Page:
Diagnosis and Management of Blurry Eyesight
Clear vision occurs when light that enters a healthy eye and visual system is focused directly on the retina by the optics of the eye, namely the cornea and the lens. Blurry eyesight occurs when the combined power of the lens and the cornea of the eye does not focus light coincidentally with the retina. When a lens of appropriate power to counter the power deficit of the eye is placed in front in the form of eyeglasses and/or contact lenses, the light may become focused on the retina, eliminating the perceived “blur”. Common types of blurry eyesight include myopia (nearisghtedness), hyperopia (farsightedness) and astigmatism (combination of myopia and hyperopia). There are many other conditions that can lead to blurry vision including some disease states such as cataract, macular degeneration etc. Blurry eyesight caused by refractive errors (errors in the way light is transmitted through the eye) are the most common cause of blurry eyesight. This can also be achieved by one of several vision correction procedures known as corneal reshaping therapy such as LASIK, PRK, lens replacement surgeries such as cataract surgery and Orthokeratology (OrthoK, paragon CRT, Vision Shaping Treatment VST)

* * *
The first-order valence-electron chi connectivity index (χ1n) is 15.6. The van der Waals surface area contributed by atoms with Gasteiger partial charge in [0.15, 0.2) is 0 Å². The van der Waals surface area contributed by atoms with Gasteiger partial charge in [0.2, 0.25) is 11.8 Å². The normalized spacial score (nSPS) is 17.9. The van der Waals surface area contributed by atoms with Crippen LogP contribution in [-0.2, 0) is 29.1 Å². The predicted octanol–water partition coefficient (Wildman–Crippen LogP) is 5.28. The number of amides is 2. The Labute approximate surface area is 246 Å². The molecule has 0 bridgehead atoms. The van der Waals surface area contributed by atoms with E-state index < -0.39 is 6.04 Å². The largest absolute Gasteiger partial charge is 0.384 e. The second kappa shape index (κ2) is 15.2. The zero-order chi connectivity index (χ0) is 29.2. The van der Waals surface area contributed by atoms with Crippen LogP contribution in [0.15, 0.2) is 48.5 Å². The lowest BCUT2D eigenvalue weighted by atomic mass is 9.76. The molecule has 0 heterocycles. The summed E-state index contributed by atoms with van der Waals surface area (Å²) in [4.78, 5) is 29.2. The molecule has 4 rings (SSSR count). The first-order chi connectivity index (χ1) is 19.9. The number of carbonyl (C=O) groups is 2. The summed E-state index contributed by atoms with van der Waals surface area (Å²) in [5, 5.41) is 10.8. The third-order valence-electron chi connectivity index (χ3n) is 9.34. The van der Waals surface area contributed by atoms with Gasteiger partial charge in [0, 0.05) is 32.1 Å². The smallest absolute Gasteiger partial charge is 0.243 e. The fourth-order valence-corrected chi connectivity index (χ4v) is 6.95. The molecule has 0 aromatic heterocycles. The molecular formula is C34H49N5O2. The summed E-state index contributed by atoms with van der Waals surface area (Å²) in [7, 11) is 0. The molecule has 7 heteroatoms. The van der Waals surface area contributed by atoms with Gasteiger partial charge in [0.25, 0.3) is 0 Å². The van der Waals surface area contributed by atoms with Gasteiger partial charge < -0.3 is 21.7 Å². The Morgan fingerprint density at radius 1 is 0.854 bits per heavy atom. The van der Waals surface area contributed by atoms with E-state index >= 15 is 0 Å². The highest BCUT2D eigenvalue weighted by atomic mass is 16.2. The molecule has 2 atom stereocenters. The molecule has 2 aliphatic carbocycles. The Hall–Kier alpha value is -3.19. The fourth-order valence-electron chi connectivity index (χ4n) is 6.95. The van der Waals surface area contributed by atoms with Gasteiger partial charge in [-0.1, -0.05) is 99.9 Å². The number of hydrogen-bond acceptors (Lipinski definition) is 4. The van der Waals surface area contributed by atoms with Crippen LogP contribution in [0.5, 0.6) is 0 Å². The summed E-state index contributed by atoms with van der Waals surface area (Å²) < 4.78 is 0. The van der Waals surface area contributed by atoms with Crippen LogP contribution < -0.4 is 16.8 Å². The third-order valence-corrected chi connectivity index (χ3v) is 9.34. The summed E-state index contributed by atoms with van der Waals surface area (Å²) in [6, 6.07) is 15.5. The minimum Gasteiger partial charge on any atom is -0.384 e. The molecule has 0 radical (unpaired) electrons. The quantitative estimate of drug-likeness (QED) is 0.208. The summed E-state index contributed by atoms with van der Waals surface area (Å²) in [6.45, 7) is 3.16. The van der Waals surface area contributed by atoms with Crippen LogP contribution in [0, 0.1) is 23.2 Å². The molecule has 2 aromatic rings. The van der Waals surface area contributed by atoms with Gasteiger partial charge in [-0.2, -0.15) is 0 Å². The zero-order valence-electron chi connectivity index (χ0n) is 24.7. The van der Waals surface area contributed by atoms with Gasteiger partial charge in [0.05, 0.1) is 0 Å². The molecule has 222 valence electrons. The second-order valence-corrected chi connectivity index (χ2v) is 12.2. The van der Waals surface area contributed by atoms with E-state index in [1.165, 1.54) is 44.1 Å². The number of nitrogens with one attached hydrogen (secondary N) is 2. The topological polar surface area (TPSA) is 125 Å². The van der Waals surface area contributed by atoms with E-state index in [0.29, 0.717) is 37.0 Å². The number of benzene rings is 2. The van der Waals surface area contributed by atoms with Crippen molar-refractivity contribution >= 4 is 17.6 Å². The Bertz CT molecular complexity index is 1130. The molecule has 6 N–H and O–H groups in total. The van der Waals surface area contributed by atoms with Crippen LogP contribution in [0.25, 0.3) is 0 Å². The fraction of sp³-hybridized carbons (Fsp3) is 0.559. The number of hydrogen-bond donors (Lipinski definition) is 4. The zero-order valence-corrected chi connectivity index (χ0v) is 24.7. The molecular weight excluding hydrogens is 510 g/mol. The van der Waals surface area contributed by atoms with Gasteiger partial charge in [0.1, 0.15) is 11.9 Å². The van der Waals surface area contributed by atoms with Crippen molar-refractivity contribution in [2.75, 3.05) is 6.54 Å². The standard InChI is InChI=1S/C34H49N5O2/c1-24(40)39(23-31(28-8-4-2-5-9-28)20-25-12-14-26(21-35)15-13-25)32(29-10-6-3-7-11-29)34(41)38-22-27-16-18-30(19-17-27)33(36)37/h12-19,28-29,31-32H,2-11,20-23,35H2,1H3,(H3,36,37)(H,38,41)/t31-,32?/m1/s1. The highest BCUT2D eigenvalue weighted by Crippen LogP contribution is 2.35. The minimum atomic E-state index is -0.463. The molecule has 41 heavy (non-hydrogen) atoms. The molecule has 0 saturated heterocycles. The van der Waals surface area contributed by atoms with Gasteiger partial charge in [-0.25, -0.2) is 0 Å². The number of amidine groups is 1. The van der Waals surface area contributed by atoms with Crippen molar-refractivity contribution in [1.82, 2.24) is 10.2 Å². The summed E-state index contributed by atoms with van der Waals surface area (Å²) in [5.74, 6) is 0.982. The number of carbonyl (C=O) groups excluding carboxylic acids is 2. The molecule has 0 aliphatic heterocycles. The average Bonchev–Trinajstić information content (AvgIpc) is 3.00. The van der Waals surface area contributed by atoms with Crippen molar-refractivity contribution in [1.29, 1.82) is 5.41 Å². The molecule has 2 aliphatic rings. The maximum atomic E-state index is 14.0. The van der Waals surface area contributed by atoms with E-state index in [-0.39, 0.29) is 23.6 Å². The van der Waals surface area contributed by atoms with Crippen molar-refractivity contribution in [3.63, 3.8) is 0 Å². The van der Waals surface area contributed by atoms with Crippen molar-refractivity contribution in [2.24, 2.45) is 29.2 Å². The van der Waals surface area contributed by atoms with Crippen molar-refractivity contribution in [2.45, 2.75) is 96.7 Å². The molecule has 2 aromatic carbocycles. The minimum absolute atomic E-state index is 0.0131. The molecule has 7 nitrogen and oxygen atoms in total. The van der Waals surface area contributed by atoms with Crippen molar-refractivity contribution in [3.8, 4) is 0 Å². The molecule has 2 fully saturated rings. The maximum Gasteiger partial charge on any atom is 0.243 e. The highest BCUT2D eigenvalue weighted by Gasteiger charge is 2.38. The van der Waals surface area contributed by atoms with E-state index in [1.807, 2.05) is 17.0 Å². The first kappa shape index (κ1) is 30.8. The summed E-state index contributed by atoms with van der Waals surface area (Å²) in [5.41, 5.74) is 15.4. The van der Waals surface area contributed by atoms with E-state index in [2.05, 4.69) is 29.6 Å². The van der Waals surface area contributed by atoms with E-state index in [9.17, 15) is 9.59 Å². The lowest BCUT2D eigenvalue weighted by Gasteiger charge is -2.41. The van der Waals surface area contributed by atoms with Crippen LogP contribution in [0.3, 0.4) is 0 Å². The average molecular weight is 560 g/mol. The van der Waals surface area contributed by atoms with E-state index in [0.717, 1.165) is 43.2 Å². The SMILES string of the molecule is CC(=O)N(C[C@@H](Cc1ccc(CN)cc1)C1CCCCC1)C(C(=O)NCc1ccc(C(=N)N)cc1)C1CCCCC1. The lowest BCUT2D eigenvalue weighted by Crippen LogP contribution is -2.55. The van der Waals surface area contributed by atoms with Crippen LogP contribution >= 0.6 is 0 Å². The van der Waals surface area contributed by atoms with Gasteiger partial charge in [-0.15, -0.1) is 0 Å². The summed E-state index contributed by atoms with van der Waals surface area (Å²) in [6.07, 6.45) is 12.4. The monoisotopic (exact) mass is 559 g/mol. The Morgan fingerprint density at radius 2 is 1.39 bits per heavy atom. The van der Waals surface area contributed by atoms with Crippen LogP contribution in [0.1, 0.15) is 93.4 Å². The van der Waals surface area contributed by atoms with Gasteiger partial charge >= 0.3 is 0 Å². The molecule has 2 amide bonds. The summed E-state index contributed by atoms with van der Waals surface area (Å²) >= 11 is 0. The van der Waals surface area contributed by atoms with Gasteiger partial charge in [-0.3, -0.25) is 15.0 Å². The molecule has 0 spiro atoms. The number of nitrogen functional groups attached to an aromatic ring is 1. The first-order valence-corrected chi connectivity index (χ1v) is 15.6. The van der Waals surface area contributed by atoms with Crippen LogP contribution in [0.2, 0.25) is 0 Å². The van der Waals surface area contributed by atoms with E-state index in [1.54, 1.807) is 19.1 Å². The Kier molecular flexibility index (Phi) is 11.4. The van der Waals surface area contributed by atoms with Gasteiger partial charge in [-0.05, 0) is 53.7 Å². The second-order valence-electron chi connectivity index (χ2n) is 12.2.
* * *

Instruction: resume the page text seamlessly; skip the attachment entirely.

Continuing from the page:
Corneal reshaping therapies with gas permeable lens technologies such as OrthoK are particularly helpful when seeking to improve eyesight in children, and reduce change in vision , specifically myopia in children and may, in some cases reduce the risk of children with myopia advancing to high myopia.
For further information, visit an eye doctor and myopia specialist near you.